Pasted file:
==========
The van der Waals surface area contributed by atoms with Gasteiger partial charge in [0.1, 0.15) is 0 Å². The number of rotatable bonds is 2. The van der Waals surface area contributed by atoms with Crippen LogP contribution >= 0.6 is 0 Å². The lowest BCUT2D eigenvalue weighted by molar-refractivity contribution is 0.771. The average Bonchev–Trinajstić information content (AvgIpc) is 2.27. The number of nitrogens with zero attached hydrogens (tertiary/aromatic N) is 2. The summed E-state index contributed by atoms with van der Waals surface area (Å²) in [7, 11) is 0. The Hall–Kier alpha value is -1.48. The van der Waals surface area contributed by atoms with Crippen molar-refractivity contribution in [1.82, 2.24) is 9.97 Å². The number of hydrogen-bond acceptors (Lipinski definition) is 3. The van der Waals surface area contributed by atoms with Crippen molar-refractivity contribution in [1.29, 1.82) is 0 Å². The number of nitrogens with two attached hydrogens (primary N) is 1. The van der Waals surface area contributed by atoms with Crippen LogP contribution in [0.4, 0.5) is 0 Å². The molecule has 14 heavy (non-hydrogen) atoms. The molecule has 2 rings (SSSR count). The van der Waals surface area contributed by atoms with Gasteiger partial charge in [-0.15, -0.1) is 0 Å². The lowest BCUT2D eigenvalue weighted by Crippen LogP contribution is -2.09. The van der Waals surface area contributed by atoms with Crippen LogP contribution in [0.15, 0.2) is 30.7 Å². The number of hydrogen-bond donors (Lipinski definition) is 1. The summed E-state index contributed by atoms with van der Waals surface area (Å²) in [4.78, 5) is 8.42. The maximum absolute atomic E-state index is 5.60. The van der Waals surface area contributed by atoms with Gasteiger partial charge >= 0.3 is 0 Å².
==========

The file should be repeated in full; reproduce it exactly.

The van der Waals surface area contributed by atoms with Gasteiger partial charge in [0.1, 0.15) is 0 Å². The number of rotatable bonds is 2. The van der Waals surface area contributed by atoms with Crippen LogP contribution >= 0.6 is 0 Å². The lowest BCUT2D eigenvalue weighted by molar-refractivity contribution is 0.771. The average Bonchev–Trinajstić information content (AvgIpc) is 2.27. The number of nitrogens with zero attached hydrogens (tertiary/aromatic N) is 2. The summed E-state index contributed by atoms with van der Waals surface area (Å²) in [7, 11) is 0. The Hall–Kier alpha value is -1.48. The van der Waals surface area contributed by atoms with Crippen molar-refractivity contribution in [1.82, 2.24) is 9.97 Å². The number of hydrogen-bond acceptors (Lipinski definition) is 3. The van der Waals surface area contributed by atoms with Crippen molar-refractivity contribution in [1.29, 1.82) is 0 Å². The number of nitrogens with two attached hydrogens (primary N) is 1. The van der Waals surface area contributed by atoms with Crippen LogP contribution in [0.4, 0.5) is 0 Å². The molecule has 14 heavy (non-hydrogen) atoms. The molecule has 2 rings (SSSR count). The van der Waals surface area contributed by atoms with Gasteiger partial charge in [-0.15, -0.1) is 0 Å². The lowest BCUT2D eigenvalue weighted by Crippen LogP contribution is -2.09. The van der Waals surface area contributed by atoms with Crippen LogP contribution in [0.15, 0.2) is 30.7 Å². The number of hydrogen-bond donors (Lipinski definition) is 1. The summed E-state index contributed by atoms with van der Waals surface area (Å²) in [4.78, 5) is 8.42. The maximum absolute atomic E-state index is 5.60. The van der Waals surface area contributed by atoms with Gasteiger partial charge >= 0.3 is 0 Å².